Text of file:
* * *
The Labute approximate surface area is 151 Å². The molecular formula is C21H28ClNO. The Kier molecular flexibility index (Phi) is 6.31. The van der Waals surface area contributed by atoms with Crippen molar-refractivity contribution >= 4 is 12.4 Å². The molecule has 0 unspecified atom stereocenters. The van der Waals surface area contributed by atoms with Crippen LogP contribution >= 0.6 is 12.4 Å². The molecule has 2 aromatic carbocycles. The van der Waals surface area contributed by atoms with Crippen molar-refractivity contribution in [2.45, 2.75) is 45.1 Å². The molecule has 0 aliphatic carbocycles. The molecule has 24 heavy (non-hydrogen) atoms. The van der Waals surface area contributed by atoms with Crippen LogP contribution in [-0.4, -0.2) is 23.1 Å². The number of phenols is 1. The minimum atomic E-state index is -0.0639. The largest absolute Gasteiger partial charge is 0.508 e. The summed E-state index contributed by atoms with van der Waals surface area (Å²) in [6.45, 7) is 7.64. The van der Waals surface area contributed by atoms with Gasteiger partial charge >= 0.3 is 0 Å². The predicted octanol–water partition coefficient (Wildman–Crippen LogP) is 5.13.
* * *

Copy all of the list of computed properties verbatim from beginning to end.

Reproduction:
The Labute approximate surface area is 151 Å². The molecular formula is C21H28ClNO. The Kier molecular flexibility index (Phi) is 6.31. The van der Waals surface area contributed by atoms with Crippen molar-refractivity contribution >= 4 is 12.4 Å². The molecule has 0 unspecified atom stereocenters. The van der Waals surface area contributed by atoms with Crippen LogP contribution >= 0.6 is 12.4 Å². The molecule has 2 aromatic carbocycles. The van der Waals surface area contributed by atoms with Crippen molar-refractivity contribution in [2.45, 2.75) is 45.1 Å². The molecule has 0 aliphatic carbocycles. The molecule has 24 heavy (non-hydrogen) atoms. The van der Waals surface area contributed by atoms with Crippen LogP contribution in [-0.4, -0.2) is 23.1 Å². The number of phenols is 1. The minimum atomic E-state index is -0.0639. The largest absolute Gasteiger partial charge is 0.508 e. The summed E-state index contributed by atoms with van der Waals surface area (Å²) in [6.45, 7) is 7.64. The van der Waals surface area contributed by atoms with Gasteiger partial charge >= 0.3 is 0 Å². The predicted octanol–water partition coefficient (Wildman–Crippen LogP) is 5.13.